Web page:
So I call this doctor. Schedule that appointment. Push the phone line. Wait. Watch a Ted Talk. Read a study. Talk to survivors. Worry. Look at pictures. Wonder. Worry I’m worrying too much. Worry I’m worrying too little. See, I’m stuck in the middle again.
When you have breast cancer in one breast, you notice halves…like half moons, half gallons, half off, half baked. You get lumps in your throat at stupid stuff like cheesy emotive commericals and then think about how much you hate lumps. Lumps are the problem. You start to vent and “Get things off your chest,” and realize, that’s the goal.
Telling the story over and over again feels like wallowing or being desperate for attention. Telling becomes tiresome, because it means the conversation will be about cancer, no matter what else it’s about. Not telling means every feeling will feel like it’s masking the reality of cancer, no matter what else it’s about. It’s a constant push and pull and even innocent questions like, “How do you feel?” become fraught with peril if the other person doesn’t know or if they do. How do you tell people? Do you have to tell people? When should you tell people? Why? How do you say, “fine” and mean it when you’re staring at something where you just don’t know?
In my lighter moments, I joke about losing five pounds of fat the fast way. “Good bye lefty!” and it’s okay. When I’m scared, I worry we’re not moving fast enough. I can hear Julia Sugarbaker reeming out the male doctor who didn’t address breast cancer swiftly. “You’re a seemingly kind, benevolent authority figure who tells women to let you do their worrying for them. Well, there’s just one thing wrong with that—you don’t have to do the dying.” with each day that the process of getting this beaten gets delayed. When it starts to loom, I want time to slow to a crawl, if only because, I know recovery will be hard and I’ve cried. We compare it to the familiar, childbirth, braces, surgery, and know all of them fall short.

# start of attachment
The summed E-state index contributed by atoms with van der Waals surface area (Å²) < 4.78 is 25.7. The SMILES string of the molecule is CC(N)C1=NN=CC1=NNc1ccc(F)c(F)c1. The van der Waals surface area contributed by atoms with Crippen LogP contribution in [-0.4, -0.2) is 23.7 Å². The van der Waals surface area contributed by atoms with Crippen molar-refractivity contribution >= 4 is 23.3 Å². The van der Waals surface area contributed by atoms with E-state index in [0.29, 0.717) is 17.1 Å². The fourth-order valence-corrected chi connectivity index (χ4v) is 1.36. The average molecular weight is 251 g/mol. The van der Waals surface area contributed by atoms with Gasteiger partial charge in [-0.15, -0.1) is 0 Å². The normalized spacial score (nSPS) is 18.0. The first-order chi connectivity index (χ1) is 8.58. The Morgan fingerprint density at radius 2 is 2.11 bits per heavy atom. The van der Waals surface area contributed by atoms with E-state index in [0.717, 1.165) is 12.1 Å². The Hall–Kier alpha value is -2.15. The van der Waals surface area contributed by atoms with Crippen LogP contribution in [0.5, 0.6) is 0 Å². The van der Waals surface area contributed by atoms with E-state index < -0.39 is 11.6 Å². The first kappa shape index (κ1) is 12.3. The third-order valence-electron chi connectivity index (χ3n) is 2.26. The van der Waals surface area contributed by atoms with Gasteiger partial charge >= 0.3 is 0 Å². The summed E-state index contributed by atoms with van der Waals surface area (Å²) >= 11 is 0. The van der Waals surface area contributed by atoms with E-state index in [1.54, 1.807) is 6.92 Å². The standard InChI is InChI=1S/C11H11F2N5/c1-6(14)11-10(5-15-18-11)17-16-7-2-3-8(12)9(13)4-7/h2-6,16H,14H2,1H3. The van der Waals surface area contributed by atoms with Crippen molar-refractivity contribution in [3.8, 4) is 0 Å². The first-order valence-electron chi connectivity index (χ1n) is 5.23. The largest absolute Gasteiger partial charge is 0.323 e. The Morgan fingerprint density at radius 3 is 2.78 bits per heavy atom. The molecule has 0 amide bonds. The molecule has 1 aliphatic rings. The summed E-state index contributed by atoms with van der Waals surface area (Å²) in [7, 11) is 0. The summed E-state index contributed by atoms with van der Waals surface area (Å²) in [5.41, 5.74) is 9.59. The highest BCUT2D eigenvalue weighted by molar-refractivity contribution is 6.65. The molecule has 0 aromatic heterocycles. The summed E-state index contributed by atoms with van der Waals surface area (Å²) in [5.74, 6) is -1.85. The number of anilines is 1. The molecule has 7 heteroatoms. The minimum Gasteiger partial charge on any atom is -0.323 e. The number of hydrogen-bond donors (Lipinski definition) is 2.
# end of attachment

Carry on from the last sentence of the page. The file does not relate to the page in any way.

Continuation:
For a few days, Cancer blunted everything. It still dulls prayer…not because I don’t know I should pray, but because I feel like the paralyzed man, I feel stuck. It’s been heartening to know from the many who have reached out, that there are many trying to break open the roof to place my needs before Christ. Right now, I’m reduced to using the rosary beads as a petitionary prayer –it’s not rich, it’s foxhole anxious and hyper aware of being foxhole anxious…where prayer feels like it’s doing nothing, and often gets done in a stacato and stuttering fashion. I know God takes it and knows exactly where I am…but it still persist in being a labor of endurance rather than devotion at the moment. God knows I love Him. He also knows I’m damn weak. Both and…that’s what all this means…being sick, yet offered healing, weak yet persistent. All the contradictions change. They are no longer either ors, they are both ands.
My grandfather said this, as did my dad. “Sooner or later, you’ll fall to your knees and bawl like a baby.” and that’s pretty much where I am if I let myself fall too deeply into feeling. I’m at the cross trying not to fawn, trying not to freeze, trying not to fight, trying not to flee. I’m trying to face Jesus. I’m trying to face this through Him. And I’ll be praying to have faced this. Praying to hear, “take up your matt and walk.” and realize I should first hope for, “Your sins are forgiven.” Christ takes us in all our messy both and reality and blesses it.
My husband walks by and kisses my forehead, a reminder that I am loved, I am loved by those here and those in Heaven and by the One who rules Heaven. For the moment, the cancer feels like a matt I can both pick up and carry.